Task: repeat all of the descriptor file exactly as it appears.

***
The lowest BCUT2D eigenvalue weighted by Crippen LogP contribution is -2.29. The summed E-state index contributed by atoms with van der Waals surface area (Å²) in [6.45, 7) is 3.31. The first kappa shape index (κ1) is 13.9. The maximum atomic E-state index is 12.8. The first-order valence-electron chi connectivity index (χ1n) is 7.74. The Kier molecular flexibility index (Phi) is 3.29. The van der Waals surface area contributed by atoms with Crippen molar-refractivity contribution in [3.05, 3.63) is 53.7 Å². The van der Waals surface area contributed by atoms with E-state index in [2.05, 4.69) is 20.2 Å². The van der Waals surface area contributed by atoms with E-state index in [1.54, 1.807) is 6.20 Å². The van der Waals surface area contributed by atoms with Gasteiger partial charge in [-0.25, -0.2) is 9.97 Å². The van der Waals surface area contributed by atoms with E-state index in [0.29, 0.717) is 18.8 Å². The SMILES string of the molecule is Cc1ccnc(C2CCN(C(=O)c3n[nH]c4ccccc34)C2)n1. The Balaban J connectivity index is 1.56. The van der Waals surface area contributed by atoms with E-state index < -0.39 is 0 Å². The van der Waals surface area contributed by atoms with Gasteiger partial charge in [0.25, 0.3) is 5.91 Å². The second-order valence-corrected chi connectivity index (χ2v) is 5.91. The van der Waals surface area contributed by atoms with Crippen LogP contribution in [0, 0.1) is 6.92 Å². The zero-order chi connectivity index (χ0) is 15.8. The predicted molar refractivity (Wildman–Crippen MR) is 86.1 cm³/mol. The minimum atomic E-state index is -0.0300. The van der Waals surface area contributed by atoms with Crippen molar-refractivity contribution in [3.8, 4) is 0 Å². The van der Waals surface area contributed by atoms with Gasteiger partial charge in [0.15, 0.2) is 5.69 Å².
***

The lowest BCUT2D eigenvalue weighted by Crippen LogP contribution is -2.29. The summed E-state index contributed by atoms with van der Waals surface area (Å²) in [6.45, 7) is 3.31. The first kappa shape index (κ1) is 13.9. The maximum atomic E-state index is 12.8. The first-order valence-electron chi connectivity index (χ1n) is 7.74. The Kier molecular flexibility index (Phi) is 3.29. The van der Waals surface area contributed by atoms with Crippen molar-refractivity contribution in [3.05, 3.63) is 53.7 Å². The van der Waals surface area contributed by atoms with E-state index in [2.05, 4.69) is 20.2 Å². The van der Waals surface area contributed by atoms with E-state index in [1.54, 1.807) is 6.20 Å². The van der Waals surface area contributed by atoms with Gasteiger partial charge in [-0.25, -0.2) is 9.97 Å². The van der Waals surface area contributed by atoms with E-state index in [0.29, 0.717) is 18.8 Å². The SMILES string of the molecule is Cc1ccnc(C2CCN(C(=O)c3n[nH]c4ccccc34)C2)n1. The Balaban J connectivity index is 1.56. The van der Waals surface area contributed by atoms with E-state index < -0.39 is 0 Å². The van der Waals surface area contributed by atoms with Gasteiger partial charge in [0.25, 0.3) is 5.91 Å². The second-order valence-corrected chi connectivity index (χ2v) is 5.91. The van der Waals surface area contributed by atoms with Crippen LogP contribution in [0, 0.1) is 6.92 Å². The zero-order chi connectivity index (χ0) is 15.8. The predicted molar refractivity (Wildman–Crippen MR) is 86.1 cm³/mol. The minimum atomic E-state index is -0.0300. The van der Waals surface area contributed by atoms with Crippen molar-refractivity contribution in [3.8, 4) is 0 Å². The van der Waals surface area contributed by atoms with Gasteiger partial charge in [0.15, 0.2) is 5.69 Å².